Mrinal Sen was easily among India’s earliest radical film-makers in an overt, political sense. But he had the misfortune of making films at the same time as the auteur Satyajit Ray did. His other great misfortune was that his first film—Raat Bhorey (1955)—was a mushy, sentimental film that sank without a trace even as Ray picked up accolades over his truly path-breaking debut, Pather Panchali, in the same year. Ray would follow its success—Pather Panchali was given a special prize as “the best human document" at the Cannes Film Festival in 1956—with Aparajito (which Sen would later call Ray’s greatest film) and Apur Sansar, firmly establishing his reputation as one of modern cinema’s greats. Sen had to work longer and harder; he began to flower only in the mid-1960s.

Calcutta, as the city was then known, was at the cusp of discontent. Bengalis were frustrated and disenchanted with the political status quo, and the ferment would erupt in Naxalbari in May 1967, at the tea estates in North Bengal. Students would disrupt classes and people would march on the streets. Strikes became the norm, as trade unions demanded higher wages and better work conditions. The Congress party would lose power to the United Front in 1967.

The angry youth of Calcutta were drawing inspiration from the revolutionary East. Left-leaning students read Mao’s Little Red Book and the streets of Calcutta were smeared with slogans in red, saying “Vietnam Lal Salaam". It is in that context, in 1965, that Sen made a brilliant film, Akash Kusum, about a young man who wanted to succeed in life and painted a fantasy world of who he was, to woo the woman he loved, even though he was a man of modest means. His close friend, whose life he claimed to personify, cautioned him, saying hubris lay ahead, but the man believed in the myth he had built around himself, with tragic consequences. Soumitra Chatterjee, a Ray regular, acted in the film with Aparna Sen, another Ray discovery. Yet another Ray regular, Bansi Chandragupta, was its art director.

The film had exceptional black and white camerawork and used freeze-frames and jump-cuts, borrowing unabashedly from the French new wave, chronicling a doomed romantic comedy.

A year earlier, Ray had made Charulata, perhaps his most elegant film, based on Rabindranath Tagore’s novella, Nashtanirh (The Broken Nest), set in 19th century Bengal. Before that, he had made Mahanagar (1963), also regarded as a classic, which showed the changing dynamic of domestic politics when the woman steps out to earn when it becomes a necessity. After a mildly critical review of Akash Kusum appeared in The Statesman, its scriptwriter Ashish Burman defended the film, prompting Ray to intervene, leading to weeks of correspondence the newspaper carried between Ray and Sen, turning its pages into the print equivalent of a refined Bengali adda. Ray dismissed the claim that Akash Kusum was topical, by arguing that its theme—of a poor man enchanted with status symbols—was hardly new. Sen responded, saying he wasn’t making any claims; he had made a film, and that was that. But Ray wasn’t convinced—disavowing the restraint he was known for, he said, “a crow-film is a crow-film is a crow-film," probably alluding to Gertrude Stein’s famous description of cubism as “a rose is a rose is a rose", which a character from Ernest Hemingway’s For Whom The Bell Tolls would later pithily paraphrase as “a rose is a rose is an onion".) The correspondence offered a masterclass of the expansive reach of the Bengali intellectual milieu of the time, as Sen and Ray refer to Aesop’s fables, Gorky’s and Cervantes’ fiction, Oscar Wilde’s wit, Henrik Ibsen’s plays, and, of course, Shakespeare.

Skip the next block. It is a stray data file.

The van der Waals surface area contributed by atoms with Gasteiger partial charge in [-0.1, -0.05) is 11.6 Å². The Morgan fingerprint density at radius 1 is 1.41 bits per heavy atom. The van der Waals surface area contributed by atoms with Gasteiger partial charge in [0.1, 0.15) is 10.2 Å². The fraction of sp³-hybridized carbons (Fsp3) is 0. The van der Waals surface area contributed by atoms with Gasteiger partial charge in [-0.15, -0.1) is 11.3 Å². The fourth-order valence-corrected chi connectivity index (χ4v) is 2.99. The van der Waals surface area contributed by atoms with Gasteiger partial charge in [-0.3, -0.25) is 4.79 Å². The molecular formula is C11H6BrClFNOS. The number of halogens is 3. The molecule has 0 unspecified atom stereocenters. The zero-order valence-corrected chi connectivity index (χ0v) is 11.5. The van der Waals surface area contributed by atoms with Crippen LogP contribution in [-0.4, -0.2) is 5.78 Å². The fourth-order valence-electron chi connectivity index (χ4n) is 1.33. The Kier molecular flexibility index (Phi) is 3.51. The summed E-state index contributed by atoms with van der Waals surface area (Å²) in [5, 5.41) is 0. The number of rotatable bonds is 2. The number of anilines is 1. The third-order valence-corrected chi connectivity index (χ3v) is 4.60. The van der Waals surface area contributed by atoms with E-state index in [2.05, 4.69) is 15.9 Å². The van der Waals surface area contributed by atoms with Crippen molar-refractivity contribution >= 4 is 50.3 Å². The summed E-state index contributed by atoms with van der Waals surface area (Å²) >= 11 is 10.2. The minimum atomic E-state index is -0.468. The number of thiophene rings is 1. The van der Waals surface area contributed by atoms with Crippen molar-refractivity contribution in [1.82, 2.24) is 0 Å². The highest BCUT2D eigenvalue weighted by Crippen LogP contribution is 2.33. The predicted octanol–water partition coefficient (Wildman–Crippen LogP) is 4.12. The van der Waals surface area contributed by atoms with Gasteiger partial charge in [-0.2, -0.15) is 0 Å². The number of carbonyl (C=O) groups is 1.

A still from Sen’s ‘Ek Din Pratidin’ (1979).
A still from Sen’s ‘Ek Din Pratidin’ (1979).

What riled Ray was Barman’s insistence that Akash Kusum was topical. At a time when Bengal was in flames, some radicals complained that Ray himself was receding into the past, making films like Charulata—a fine period piece of little contemporary relevance. Ray therefore wrote: “If Akash Kusum has any contemporaneity, it is on the surface—in its modish narrative devices and in some lively details of the city-life. But where is the topicality of the theme and where is it in the attitude of its makers?" Ray probably thought his own feminist take, Mahanagar, deserved better recognition.

Sen defended the topicality, and the sleight-of-hand, saying Charlie Chaplin did the same, hiding his poverty as a tramp by wearing a hat and a moustache. But Ray argued that the film wasn’t really angry, despite its claims, as it did not present “a confrontation of Have or Have Not (which might have made a social point, however hackneyed), but an indignant father concerned about his only daughter’s future ticking off a suitor who has turned out to be an impostor. Hardly a topical predicament, one would have thought."